The black-necked swan (Cygnus melancoryphus) is a swan that is the largest waterfowl native to South America.
Adults average 102 to 124 cm (40 to 49 in) and weigh 3.5-6.7 kg (7.7-14.8 lbs). The wingspan ranges from 135 to 177 cm (53 to 70 in). The body plumage is white with a black neck and head and greyish bill. It has a red knob near the base of the bill and white stripe behind eye. The sexes are similar, with the female slightly smaller. The cygnet has a light grey plumage with black bill and feet. The black-necked swan was formerly placed in monotypic genus, Sthenelides.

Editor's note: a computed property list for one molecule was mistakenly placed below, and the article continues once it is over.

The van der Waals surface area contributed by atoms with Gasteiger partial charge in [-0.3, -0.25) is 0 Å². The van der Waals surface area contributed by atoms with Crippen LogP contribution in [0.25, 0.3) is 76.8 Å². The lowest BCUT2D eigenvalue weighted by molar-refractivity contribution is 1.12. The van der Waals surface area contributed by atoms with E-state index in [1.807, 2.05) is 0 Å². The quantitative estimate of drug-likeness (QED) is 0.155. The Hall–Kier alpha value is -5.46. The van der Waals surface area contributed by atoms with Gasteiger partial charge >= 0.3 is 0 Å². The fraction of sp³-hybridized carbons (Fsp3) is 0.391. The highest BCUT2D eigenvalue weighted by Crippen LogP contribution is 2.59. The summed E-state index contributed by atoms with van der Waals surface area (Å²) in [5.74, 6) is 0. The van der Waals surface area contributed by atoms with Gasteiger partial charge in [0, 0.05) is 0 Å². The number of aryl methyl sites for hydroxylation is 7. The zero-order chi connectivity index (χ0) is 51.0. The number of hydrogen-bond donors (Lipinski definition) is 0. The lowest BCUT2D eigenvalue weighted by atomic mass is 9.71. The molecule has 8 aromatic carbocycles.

The smallest member in its genus, it is found in freshwater marshes, lagoon and lake shores in southern South America. The black-necked swan breeds in Chilean Southern Zone, Patagonia, Tierra del Fuego and on the Falkland Islands. In the austral winter, this species migrates northwards to Paraguay and southern Brazil. The wetlands created by the Great Chilean earthquake like Carlos Anwandter Nature Sanctuary in Cruces River have become important population centers for the black-necked swan. source